The past two years have brought with them myriad disruptions to the multi-family development pipeline, including delays caused by the COVID-19 pandemic and ongoing issues with the global supply chain. None of this has been cleared in the early part of 2022 and apartment developers are still struggling to complete their projects on time. These delays are spoiling their construction schedule and cutting into their returns.
Construction delays began two years ago when the first wave of coronavirus infections shuttered workplaces around the world – including some construction sites and several factories that make materials for multi-family projects.
The delay is likely to continue even as the number of coronavirus cases continues to decline this spring. Labor shortages have stalled deliveries and made it difficult to predict with any certainty when the required materials would be found at job sites.
“The supply of most goods should improve … but delivery times remain highly uncertain,” warned Ken Simonson, chief economist at Associated General Contractors of America (AGC), headquartered in Washington, DC. “If the coronavirus is really ending, the factory should be shut down. But the outlook for getting enough truck drivers to deliver those materials remains unclear. ,
Delayed strike in apartment projects
Many apartment developments that are going on now are facing some kind of delay.
“A typical apartment project can take 10 to 20 percent longer to complete than it was a few years ago,” says Jay Parsons, RealPage’s vice president and head of economics and industry.
Even worse- these delays are unpredictable. “Contractors often tell me about deliveries earlier than expected… although not so often that deliveries are delayed, often longer delays are discovered,” Simonson says.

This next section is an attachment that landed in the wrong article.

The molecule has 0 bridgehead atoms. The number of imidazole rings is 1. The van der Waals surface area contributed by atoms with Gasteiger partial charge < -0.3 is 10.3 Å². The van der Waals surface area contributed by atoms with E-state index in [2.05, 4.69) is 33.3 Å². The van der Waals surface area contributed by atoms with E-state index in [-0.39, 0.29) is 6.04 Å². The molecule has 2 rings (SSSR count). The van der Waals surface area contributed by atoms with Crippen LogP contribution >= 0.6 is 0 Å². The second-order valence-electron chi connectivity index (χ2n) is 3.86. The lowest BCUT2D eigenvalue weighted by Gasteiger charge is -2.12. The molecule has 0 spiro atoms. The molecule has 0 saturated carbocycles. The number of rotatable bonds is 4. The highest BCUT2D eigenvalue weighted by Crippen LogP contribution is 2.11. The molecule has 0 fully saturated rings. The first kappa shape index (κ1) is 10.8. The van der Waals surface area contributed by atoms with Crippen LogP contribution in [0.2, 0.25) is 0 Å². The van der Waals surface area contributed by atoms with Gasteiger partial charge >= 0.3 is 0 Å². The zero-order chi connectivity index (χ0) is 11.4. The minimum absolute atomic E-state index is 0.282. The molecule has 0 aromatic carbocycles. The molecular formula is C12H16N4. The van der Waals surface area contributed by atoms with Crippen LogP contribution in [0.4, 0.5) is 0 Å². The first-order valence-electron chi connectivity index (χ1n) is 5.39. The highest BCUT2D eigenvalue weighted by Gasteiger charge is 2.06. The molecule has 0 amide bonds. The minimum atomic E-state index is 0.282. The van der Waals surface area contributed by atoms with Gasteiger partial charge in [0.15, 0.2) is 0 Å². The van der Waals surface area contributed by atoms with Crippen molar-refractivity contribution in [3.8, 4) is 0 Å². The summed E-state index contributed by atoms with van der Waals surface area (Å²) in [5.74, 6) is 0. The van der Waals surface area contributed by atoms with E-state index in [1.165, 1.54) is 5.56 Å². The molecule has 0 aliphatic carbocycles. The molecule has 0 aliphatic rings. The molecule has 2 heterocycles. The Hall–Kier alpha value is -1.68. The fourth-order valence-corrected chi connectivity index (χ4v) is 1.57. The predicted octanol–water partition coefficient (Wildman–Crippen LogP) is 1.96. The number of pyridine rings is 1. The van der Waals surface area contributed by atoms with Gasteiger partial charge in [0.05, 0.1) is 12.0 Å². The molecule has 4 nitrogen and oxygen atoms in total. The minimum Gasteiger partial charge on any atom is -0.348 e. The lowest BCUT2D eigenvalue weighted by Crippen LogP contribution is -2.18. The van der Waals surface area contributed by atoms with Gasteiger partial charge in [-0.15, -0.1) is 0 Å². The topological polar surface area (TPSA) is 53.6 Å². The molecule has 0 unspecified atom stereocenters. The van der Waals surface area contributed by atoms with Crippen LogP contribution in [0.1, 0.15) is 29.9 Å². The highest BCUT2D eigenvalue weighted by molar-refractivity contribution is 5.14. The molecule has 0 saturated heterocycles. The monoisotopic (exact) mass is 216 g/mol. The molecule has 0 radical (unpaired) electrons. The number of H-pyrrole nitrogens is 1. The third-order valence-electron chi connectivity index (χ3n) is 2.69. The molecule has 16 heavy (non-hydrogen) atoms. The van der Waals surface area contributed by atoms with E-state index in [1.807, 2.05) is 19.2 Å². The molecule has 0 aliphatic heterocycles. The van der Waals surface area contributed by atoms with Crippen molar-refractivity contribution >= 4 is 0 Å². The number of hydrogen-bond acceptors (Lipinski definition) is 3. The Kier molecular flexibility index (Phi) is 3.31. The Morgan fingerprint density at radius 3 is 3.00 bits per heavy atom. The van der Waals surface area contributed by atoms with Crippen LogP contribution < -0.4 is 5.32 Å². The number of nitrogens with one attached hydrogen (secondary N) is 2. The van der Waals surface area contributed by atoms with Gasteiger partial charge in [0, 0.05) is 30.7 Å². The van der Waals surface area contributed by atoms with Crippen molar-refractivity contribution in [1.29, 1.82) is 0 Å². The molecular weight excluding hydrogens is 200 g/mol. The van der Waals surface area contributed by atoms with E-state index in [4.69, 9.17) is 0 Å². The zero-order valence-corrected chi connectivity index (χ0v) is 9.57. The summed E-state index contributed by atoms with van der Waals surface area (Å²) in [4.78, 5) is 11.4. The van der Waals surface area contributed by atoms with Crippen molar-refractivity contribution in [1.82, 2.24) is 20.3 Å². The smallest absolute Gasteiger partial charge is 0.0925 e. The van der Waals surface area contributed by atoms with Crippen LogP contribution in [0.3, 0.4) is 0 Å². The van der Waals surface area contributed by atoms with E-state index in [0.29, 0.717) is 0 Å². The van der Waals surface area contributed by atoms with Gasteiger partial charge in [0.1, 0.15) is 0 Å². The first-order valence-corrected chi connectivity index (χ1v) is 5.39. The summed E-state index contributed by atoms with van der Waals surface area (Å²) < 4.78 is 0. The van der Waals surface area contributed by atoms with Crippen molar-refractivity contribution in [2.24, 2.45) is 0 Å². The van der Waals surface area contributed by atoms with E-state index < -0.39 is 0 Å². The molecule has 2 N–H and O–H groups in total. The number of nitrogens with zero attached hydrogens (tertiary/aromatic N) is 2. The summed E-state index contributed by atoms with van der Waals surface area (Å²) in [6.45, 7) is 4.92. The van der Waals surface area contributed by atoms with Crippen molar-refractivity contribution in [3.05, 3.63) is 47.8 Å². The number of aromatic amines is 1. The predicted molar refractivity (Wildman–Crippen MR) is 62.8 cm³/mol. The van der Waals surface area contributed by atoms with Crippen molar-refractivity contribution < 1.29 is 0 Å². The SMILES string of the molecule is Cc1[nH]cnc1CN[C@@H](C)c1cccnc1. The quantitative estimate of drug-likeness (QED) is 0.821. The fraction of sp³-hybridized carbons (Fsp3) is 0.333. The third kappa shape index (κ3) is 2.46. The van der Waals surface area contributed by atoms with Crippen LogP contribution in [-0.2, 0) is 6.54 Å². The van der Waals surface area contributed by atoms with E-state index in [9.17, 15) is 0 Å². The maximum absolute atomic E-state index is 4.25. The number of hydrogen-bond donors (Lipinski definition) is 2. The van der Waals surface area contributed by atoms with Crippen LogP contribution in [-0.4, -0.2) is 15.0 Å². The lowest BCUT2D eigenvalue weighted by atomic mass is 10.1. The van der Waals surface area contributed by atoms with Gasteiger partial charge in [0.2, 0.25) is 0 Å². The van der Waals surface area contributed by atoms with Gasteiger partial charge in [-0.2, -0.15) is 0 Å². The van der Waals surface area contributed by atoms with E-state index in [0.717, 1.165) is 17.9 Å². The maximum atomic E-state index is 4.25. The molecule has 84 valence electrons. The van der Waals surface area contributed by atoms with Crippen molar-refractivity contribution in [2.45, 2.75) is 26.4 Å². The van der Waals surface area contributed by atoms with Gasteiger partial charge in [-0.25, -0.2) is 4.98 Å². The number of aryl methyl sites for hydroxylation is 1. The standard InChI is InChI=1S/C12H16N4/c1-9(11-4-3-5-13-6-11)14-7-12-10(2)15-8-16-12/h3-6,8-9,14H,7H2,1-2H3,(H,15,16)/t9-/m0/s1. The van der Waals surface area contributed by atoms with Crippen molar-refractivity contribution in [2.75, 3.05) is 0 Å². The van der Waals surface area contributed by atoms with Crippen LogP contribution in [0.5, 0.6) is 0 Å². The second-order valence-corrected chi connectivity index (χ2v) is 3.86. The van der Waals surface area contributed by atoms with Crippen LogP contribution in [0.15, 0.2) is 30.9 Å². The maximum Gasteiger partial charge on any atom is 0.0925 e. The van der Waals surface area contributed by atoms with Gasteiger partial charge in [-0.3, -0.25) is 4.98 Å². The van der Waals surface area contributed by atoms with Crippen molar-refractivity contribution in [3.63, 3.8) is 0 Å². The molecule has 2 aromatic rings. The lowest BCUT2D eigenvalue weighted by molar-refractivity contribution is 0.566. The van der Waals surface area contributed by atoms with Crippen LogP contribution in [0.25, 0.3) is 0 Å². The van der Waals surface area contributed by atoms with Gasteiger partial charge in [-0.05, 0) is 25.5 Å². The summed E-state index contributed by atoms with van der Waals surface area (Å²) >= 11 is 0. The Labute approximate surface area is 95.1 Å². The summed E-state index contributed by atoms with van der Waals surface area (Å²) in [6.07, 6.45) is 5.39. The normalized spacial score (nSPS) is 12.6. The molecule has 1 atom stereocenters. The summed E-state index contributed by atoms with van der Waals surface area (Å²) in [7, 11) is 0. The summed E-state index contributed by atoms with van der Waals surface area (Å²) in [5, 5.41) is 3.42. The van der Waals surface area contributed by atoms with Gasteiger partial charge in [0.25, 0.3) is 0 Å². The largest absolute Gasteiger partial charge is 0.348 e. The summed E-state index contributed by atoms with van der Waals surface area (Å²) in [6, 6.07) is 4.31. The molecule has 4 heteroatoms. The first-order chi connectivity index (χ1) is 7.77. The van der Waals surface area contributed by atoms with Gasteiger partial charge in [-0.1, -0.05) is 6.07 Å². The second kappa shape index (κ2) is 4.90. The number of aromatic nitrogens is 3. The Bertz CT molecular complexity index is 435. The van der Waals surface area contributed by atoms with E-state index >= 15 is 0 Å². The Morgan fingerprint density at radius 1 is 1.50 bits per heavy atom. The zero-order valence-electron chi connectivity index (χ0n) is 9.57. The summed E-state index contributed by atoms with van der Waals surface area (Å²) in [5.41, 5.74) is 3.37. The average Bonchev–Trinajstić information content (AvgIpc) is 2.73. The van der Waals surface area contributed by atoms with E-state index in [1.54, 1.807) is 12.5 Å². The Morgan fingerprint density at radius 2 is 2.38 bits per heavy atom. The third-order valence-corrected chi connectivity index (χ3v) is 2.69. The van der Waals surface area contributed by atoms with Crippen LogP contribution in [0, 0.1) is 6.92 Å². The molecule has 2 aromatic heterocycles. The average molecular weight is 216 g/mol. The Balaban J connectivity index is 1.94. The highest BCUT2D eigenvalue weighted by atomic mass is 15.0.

These delays are affecting all types of construction materials from wood to steel to concrete. Overall, three-quarters (72 per cent) of construction projects were delayed in 2021 due to the pandemic, according to the Hiring and Business Outlook Survey released in January by AGC and SEZ Construction. The survey covered all types of construction projects. “We didn’t ask what type of project or specific reasons for the delay,” Simonson says.
Many of these delays were serious. Nearly a third (32 percent) of these contractors said they had a project postponed or canceled in 2021 and not rescheduled until December 2021.
The delay may lead to additional financing cost to apartment developers. Every day an apartment remains unfinished due to construction delays, there is another day that developers will have to pay interest on their construction loans without earning income from rent.
If interest rates start to rise this year, these additional financing costs will become even more difficult to bear, as most construction loans are floating rate. Xiaodi Li, an economist at Moody’s Analytics, says, “Rising interest rates could create financial problems for manufacturing.
Apartment developers are still being surprised by new delays in the delivery of materials as the factors leading to those delays change. “Delays can happen at any stage of the supply chain,” Simonson says.
In the first months of 2022, some factories were closed again due to the latest wave of infections from the Omicron type of corona virus. But due to the heavy burden of the global logistics chain, the delivery of materials was also taking longer.
“Ships wait offshore – on the East Coast as well as at the port of Los Angeles Long Beach – for varying lengths of time because the port is full of containers that cannot get to their next destination due to lack of chassis, truck drivers Or Rail Crew,” says Simonson.
It is not clear when these delays will finally go away. “It’s very difficult to predict at this point when we’ll see real improvements across the board,” Parsons says. “There is no consensus.”
New problems could make the latest set of delays even worse. “There is a strong possibility of West Coast longshore workers going on strike this summer. This will cut off the movement of goods from Asia,” says Simonson.
Developers manage delay threats
“Developers are adjusting their timelines to try to be more realistic given the challenges in securing labor and materials,” Parsons says.
In addition, more than two-thirds (67 percent) of contractors are buying materials more quickly after winning a contract to try to avoid these problems, according to an AGC survey. Nearly two-thirds (61 percent) of contractors say they have turned to alternative suppliers. Nearly half (48 percent) switched to alternative ingredients. And about a quarter (23 percent) are also stockpiling potential materials before winning the contract.
“All of these steps require the approval or participation of a developer,” Simonson says. Investors and developers may need to provide financing, storage space for materials, or adjustments prior to design or phasing out of projects.